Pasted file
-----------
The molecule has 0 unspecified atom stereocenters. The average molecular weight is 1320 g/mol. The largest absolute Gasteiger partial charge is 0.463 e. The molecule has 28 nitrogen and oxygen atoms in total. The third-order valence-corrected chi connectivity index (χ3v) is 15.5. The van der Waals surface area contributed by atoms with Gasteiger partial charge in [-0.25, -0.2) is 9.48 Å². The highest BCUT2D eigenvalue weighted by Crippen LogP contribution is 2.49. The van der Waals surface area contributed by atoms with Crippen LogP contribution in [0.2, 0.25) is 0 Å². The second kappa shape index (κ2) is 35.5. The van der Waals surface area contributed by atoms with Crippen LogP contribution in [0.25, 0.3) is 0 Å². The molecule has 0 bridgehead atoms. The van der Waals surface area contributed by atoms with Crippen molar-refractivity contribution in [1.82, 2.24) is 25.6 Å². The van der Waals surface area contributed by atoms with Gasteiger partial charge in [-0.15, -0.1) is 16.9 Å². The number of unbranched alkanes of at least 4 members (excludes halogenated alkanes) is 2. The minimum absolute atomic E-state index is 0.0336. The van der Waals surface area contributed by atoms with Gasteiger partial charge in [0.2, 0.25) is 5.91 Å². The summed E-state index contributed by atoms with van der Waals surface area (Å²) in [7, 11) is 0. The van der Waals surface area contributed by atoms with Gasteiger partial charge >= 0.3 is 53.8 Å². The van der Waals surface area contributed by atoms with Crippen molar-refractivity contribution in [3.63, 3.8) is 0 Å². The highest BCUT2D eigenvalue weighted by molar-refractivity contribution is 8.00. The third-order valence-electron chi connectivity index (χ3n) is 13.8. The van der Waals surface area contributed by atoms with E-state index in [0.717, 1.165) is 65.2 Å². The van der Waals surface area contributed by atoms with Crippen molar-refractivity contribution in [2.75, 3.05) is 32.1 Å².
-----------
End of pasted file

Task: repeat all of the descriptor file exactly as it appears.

The molecule has 0 unspecified atom stereocenters. The average molecular weight is 1320 g/mol. The largest absolute Gasteiger partial charge is 0.463 e. The molecule has 28 nitrogen and oxygen atoms in total. The third-order valence-corrected chi connectivity index (χ3v) is 15.5. The van der Waals surface area contributed by atoms with Gasteiger partial charge in [-0.25, -0.2) is 9.48 Å². The highest BCUT2D eigenvalue weighted by Crippen LogP contribution is 2.49. The van der Waals surface area contributed by atoms with Crippen LogP contribution in [0.2, 0.25) is 0 Å². The second kappa shape index (κ2) is 35.5. The van der Waals surface area contributed by atoms with Crippen LogP contribution in [0.25, 0.3) is 0 Å². The molecule has 0 bridgehead atoms. The van der Waals surface area contributed by atoms with Crippen molar-refractivity contribution in [1.82, 2.24) is 25.6 Å². The van der Waals surface area contributed by atoms with Gasteiger partial charge in [-0.15, -0.1) is 16.9 Å². The number of unbranched alkanes of at least 4 members (excludes halogenated alkanes) is 2. The minimum absolute atomic E-state index is 0.0336. The van der Waals surface area contributed by atoms with Gasteiger partial charge in [0.2, 0.25) is 5.91 Å². The summed E-state index contributed by atoms with van der Waals surface area (Å²) in [7, 11) is 0. The van der Waals surface area contributed by atoms with Gasteiger partial charge >= 0.3 is 53.8 Å². The van der Waals surface area contributed by atoms with Crippen molar-refractivity contribution in [3.63, 3.8) is 0 Å². The highest BCUT2D eigenvalue weighted by molar-refractivity contribution is 8.00. The third-order valence-electron chi connectivity index (χ3n) is 13.8. The van der Waals surface area contributed by atoms with E-state index in [0.717, 1.165) is 65.2 Å². The van der Waals surface area contributed by atoms with Crippen molar-refractivity contribution in [2.75, 3.05) is 32.1 Å².